Nicole Krauss on her selection: I recently finished a collection of short stories, and while writing it I sometimes turned to Leonard Michaels to remember what's possible in the form, and to rest in his fluency. “Isaac” is from Michaels’s first collection, Going Places, published in 1969. I chose it because… why did I choose it? Because it’s New York City. A hospital. Incomprehension in the face of the things that befall us. And because its language—bright, sharp, funny—is live-wire alive in the face of it all. The Collected Stories at Indiebound This story contains language which may not be suitable for children.
Nicole Krauss | Forest Dark with Nathan Englander | Dinner at the Center of the Earth
Free Library Podcast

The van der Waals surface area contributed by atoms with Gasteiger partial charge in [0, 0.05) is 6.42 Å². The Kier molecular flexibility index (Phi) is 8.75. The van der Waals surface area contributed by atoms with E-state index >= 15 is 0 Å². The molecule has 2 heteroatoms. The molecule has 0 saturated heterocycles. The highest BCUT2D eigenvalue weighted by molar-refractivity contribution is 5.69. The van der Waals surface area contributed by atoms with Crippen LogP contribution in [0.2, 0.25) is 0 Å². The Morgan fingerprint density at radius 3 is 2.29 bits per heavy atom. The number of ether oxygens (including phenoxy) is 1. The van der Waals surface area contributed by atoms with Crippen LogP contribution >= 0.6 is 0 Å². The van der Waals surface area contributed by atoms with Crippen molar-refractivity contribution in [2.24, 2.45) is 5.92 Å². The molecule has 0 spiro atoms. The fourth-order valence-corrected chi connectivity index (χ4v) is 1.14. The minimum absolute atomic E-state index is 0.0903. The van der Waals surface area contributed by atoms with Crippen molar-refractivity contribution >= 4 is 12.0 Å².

Watch the video here. A ''fiction pioneer, toying with fresh ways of rendering experience and emotion'' (NPR), Nicole Krauss is the bestselling author of the acclaimed novels Man Walks into a Room, The History of Love, and Great House. Named one of Granta's Best Young American Novelists and The New Yorker's ''20 Under 40,'' she is the winner of the Saroyan Prize for International Literature and a finalist for the National Book Award, among many other honors. In Forest Dark, Krauss interweaves the disparate paths of an older lawyer and a young novelist searching for transcendence in an Israeli desert. Nathan Englander is the author of the story collections For the Relief of Unbearable Urges and What We Talk About When We Talk About Anne Frank, a Pulitzer Prize finalist and winner of the Frank O'Connor International Short Story Award. In addition to his widely anthologized short fiction, he is the author of the novel The Ministry of Special Cases, a play titled The Twenty-Seventh Man, and works that have appeared in The New Yorker and The Washington Post, among other places. In his new novel, Englander illustrates the Israeli–Palestinian conflict via a political thriller that hinges on the complicated relationship between a guard and his secret prisoner. (recorded 9/14/2017)